A guest blog from Nexus Copywriting
People per Hour have changed their rules since this blog was written. Please also read this earlier blog.
So, you’ve got your shiny new copywriting business – now you just need some shiny new clients, and that can be tough.
Worry not, though! With the internet you’re connected to the world and the world contains an awful lot of clients. It’s just a question of how they’re going to find you. There are a lot of copywriters out there who’ve had years to build up websites which come far higher than yours in searches. So you need a place where businesses come to find people just like you; somewhere you can be noticed; somewhere your talent can shine.
Welcome to the world of freelancer sites, which connect you with business people looking to hire someone with exactly your skills. Many hundreds of jobs are posted there every day so this must be the perfect place to find new clients, no? Suddenly with your professional profile and carefully written proposals the business world is your oyster.
We-e-ell, as you’ve probably guessed it’s not as straightforward as that. The problem with oysters is the pearls are few and far between and if you’re not careful you’ll end up with food poisoning, so this article is intended to give you a realistic picture of what to expect and how to get the most from one very popular freelancing site, People per Hour.
First of all, a brief summary of the system at People per Hour (PPH). You sign up as an individual rather than a business and create your profile, noting your experience, qualifications and skills.
Businesses looking for copywriters could find you by searching the lists, but the most common route is to use the equivalent of a ‘jobs board’. Business people post jobs they want done and you send a ‘proposal’ to apply for the contract. If you opt to receive email alerts you’ll be sent notifications of all jobs which match the criteria you set – I typically hear about 10-15 jobs per day. Your proposal sets out why you would be the best choice for the job and includes a price – either the amount you charge per hour or a fixed cost. The job posting might include a budget for the job, but usually doesn’t these days.
The person posting the job may communicate with you to explore your proposal further and eventually they award the job, having made a deposit (typically 50%) with PPH. Once completed, you invoice them for the work through the site and PPH take their fees before paying you. Currently they take 15% of the first £175, then 3.5% of everything above that. There are very strict rules to prevent you undertaking work found through the site without going through PPH’s systems.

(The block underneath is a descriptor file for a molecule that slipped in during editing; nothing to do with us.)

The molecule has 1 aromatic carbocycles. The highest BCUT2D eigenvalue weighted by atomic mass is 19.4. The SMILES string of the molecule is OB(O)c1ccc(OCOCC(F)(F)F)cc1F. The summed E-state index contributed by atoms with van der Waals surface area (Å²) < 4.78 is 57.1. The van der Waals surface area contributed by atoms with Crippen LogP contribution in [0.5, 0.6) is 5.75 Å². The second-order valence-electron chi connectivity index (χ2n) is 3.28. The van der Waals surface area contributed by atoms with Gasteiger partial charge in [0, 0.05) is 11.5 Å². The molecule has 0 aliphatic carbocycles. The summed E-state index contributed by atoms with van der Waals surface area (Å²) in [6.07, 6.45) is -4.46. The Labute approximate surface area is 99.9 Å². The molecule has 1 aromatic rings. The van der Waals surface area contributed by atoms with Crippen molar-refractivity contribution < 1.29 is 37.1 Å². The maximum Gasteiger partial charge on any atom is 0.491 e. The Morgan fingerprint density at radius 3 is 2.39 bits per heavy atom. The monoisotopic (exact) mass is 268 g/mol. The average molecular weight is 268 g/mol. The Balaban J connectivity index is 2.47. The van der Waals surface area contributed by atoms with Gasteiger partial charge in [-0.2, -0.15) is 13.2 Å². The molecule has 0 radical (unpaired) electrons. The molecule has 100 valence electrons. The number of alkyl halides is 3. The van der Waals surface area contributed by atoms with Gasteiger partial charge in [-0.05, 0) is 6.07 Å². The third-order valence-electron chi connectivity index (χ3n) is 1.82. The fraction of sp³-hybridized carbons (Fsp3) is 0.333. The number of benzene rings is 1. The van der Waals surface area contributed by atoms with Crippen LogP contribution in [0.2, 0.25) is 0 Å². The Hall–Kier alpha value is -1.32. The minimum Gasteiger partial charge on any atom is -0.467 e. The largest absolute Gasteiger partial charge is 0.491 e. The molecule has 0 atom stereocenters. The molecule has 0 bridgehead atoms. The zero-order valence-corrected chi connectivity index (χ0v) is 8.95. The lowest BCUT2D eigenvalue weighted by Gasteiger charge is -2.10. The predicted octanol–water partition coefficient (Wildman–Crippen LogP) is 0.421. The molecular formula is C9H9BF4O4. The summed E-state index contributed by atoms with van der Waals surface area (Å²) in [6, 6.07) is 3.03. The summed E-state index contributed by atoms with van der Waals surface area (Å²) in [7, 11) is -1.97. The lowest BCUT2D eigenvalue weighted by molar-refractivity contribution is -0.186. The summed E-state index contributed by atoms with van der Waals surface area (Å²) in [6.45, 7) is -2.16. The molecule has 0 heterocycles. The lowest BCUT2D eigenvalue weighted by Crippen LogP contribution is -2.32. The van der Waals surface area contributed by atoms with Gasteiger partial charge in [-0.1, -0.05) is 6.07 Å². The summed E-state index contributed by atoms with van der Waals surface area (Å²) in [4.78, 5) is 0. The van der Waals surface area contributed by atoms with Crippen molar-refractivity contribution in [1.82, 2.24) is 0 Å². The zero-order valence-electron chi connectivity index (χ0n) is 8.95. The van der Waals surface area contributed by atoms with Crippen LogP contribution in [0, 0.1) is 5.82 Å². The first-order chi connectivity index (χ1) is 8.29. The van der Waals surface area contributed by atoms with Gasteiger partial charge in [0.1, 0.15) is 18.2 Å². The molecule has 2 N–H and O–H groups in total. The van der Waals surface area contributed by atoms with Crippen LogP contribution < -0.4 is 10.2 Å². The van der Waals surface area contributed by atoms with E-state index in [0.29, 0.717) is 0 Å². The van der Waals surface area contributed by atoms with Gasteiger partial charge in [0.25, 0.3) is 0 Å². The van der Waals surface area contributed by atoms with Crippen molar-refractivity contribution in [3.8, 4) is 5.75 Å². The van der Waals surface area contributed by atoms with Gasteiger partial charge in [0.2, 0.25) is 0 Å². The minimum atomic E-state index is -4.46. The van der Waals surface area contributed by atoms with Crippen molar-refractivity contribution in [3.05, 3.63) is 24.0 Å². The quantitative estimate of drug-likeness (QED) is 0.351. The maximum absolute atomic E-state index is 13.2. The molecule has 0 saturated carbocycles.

Let’s start this section with an important statement. I have found some good clients from PPH. Many of them have become repeat clients and they have paid sensible industry rates. But these are most definitely the pearls which are few and far between.
The majority of people who post jobs fall into two camps:
Well, in the longer term the implied answer to that question is clear. But when you’re starting out you may want to consider job type #2. That’s why the site can be of use to those with a new copywriting business. The money paid will not be appropriate for the work you’ve done. However, you could reasonably look at it as bringing another sort of payment – credibility. You can show other prospective clients work you’ve done for real businesses and if you’ve done a good job you’ll get some good testimonials. These things have value which can compensate for the lack of monetary return.
The downside is there are a lot of writers who aren’t professionals on PPH. They’re people who do a bit of writing alongside other things; they’re not full-time writers. Clients looking for a bargain may well go for these people because, to be honest, they know no better and like the very cheap rates these people charge (e.g. £10 per hour). That’s why you may still find it difficult to get that first bite and why you should never go for this type of job in the longer term.